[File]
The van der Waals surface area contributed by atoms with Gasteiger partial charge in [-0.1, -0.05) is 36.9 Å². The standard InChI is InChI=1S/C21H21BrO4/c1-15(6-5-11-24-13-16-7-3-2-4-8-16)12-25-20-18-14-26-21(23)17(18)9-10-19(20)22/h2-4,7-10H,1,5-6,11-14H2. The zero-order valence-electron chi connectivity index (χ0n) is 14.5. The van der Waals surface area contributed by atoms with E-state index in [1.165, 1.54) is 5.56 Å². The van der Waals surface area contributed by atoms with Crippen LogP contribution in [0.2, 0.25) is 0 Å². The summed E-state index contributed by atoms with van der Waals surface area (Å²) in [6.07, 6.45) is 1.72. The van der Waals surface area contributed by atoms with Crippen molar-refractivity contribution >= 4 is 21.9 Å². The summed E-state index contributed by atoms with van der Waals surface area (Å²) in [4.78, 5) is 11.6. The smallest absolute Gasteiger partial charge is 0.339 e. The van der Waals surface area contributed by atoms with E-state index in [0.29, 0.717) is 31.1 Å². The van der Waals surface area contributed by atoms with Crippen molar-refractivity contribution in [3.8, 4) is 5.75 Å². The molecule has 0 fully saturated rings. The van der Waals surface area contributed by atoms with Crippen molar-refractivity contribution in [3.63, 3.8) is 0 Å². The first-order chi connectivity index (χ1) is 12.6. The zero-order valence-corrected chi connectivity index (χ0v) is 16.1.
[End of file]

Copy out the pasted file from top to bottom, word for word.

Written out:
The van der Waals surface area contributed by atoms with Gasteiger partial charge in [-0.1, -0.05) is 36.9 Å². The standard InChI is InChI=1S/C21H21BrO4/c1-15(6-5-11-24-13-16-7-3-2-4-8-16)12-25-20-18-14-26-21(23)17(18)9-10-19(20)22/h2-4,7-10H,1,5-6,11-14H2. The zero-order valence-electron chi connectivity index (χ0n) is 14.5. The van der Waals surface area contributed by atoms with E-state index in [1.165, 1.54) is 5.56 Å². The van der Waals surface area contributed by atoms with Crippen LogP contribution in [0.2, 0.25) is 0 Å². The summed E-state index contributed by atoms with van der Waals surface area (Å²) in [6.07, 6.45) is 1.72. The van der Waals surface area contributed by atoms with Crippen molar-refractivity contribution >= 4 is 21.9 Å². The summed E-state index contributed by atoms with van der Waals surface area (Å²) in [4.78, 5) is 11.6. The smallest absolute Gasteiger partial charge is 0.339 e. The van der Waals surface area contributed by atoms with E-state index in [0.29, 0.717) is 31.1 Å². The van der Waals surface area contributed by atoms with Crippen molar-refractivity contribution in [3.8, 4) is 5.75 Å². The molecule has 0 fully saturated rings. The van der Waals surface area contributed by atoms with Crippen molar-refractivity contribution in [3.63, 3.8) is 0 Å². The first-order chi connectivity index (χ1) is 12.6. The zero-order valence-corrected chi connectivity index (χ0v) is 16.1.